How reading can make you feel better

And the real power of books

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As I read Sarah Ditum‘s article in one of my favourite magazine (In The Moment), I was reminded about the therapeutic power of reading and how books can make you feel better.

New Dimensions

Truth be told: I am a slow reader.

But while this could be an issue when reading for research or study purposes, I think it’s a blessing when reading for pleasure, be it fiction or non-fiction novels.

Each word takes its time: it’s absorbed, sunk in, felt.

I am part of the story, I notice each character’s traits.

Each book opens a completely new dimension.

Some say it’s escapism, I say it’s more than that. It’s curiosity, creativity and discovering a new world with the eyes of a child, where each page you turn brings you new possibilities.

Developing empathy

As I kept reading, I learnt that a 2013 study shows a link between reading fiction and the ability to imagine other people mental states, i.e. empathy.

As a kid and until now, many fiction and non-fiction characters have moved me so much that they’ve left their mark on me.

Sometimes and long after I’ve read a book, I catch myself thinking of the plot, twists or characters whenever I am going through a time that reminds me of what I felt while reading.

A beloved book, entwined with our lives, can anchor us in difficult times or become a sail, drawing us forward.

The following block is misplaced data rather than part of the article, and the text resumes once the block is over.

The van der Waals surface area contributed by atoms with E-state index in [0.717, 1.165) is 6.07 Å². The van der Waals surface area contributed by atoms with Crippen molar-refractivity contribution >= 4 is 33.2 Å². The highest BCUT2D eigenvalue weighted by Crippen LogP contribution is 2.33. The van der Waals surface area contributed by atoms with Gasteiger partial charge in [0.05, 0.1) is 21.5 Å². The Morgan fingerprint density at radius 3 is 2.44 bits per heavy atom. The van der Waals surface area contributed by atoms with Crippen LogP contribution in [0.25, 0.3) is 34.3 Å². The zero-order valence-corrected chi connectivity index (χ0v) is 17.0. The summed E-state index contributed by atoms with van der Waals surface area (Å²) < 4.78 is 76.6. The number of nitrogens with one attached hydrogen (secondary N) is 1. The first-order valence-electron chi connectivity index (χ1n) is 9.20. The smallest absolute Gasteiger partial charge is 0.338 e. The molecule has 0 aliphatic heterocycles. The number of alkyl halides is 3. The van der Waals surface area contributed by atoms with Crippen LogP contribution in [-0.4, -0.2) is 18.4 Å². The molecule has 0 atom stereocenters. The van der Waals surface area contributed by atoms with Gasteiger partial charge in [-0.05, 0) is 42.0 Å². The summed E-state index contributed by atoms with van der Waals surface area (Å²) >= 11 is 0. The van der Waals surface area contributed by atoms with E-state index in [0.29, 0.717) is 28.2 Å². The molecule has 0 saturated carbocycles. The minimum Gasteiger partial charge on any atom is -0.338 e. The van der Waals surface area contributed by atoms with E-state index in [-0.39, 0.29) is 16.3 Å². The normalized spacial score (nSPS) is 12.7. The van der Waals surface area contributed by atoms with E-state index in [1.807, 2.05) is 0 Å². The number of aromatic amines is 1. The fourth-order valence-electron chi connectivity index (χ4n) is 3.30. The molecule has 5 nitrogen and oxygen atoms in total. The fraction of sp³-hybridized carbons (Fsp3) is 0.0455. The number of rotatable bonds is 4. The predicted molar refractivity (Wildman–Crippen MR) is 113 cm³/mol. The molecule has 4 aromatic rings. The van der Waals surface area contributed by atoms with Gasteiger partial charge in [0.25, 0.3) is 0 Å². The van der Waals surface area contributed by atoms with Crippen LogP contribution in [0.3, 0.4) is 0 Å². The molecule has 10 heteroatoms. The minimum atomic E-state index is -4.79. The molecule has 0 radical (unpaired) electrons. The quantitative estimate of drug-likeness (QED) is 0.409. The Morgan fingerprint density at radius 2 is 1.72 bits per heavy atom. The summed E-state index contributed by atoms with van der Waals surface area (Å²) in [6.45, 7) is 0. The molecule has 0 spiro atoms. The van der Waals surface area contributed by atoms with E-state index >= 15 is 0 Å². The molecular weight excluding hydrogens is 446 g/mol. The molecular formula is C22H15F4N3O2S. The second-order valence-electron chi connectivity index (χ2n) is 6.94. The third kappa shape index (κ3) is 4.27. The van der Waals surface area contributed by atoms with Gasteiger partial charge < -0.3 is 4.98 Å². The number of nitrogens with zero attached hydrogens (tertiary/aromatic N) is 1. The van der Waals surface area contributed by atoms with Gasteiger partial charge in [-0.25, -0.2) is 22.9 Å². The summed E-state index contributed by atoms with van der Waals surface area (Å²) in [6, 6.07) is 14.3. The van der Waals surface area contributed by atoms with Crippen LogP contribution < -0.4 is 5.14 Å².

Many times, knowing that someone else in the world went through the same thing as me made me feel I wasn’t alone and brought me comfort. If someone else managed to go through it, why couldn’t I?

As Charles William Elliot says:

Books are the quietest and most constant of friends, they are the most accessible and wisest of counsellors, and the most patient of teachers.


The definition of bibliotherapy has evolved over time. In its more basic form, bibliotherapy uses books to aid people in solving the issues that they may be facing at a particular time in their life.

While the word bibliotherapy has been creating a buzz recently and getting more media coverage, the ancient Greeks posted signs above library doors, informing readers that they were entering a healing place for the soul.

I had friends “prescribing” me books when I was heart broken. And I take self-prescription seriously: I read many book reviews online to help me pick the best book. The one that will have the most meaning to me.

No doubt bibliotherapy is becoming popular. Have you tried it?

Originally published at

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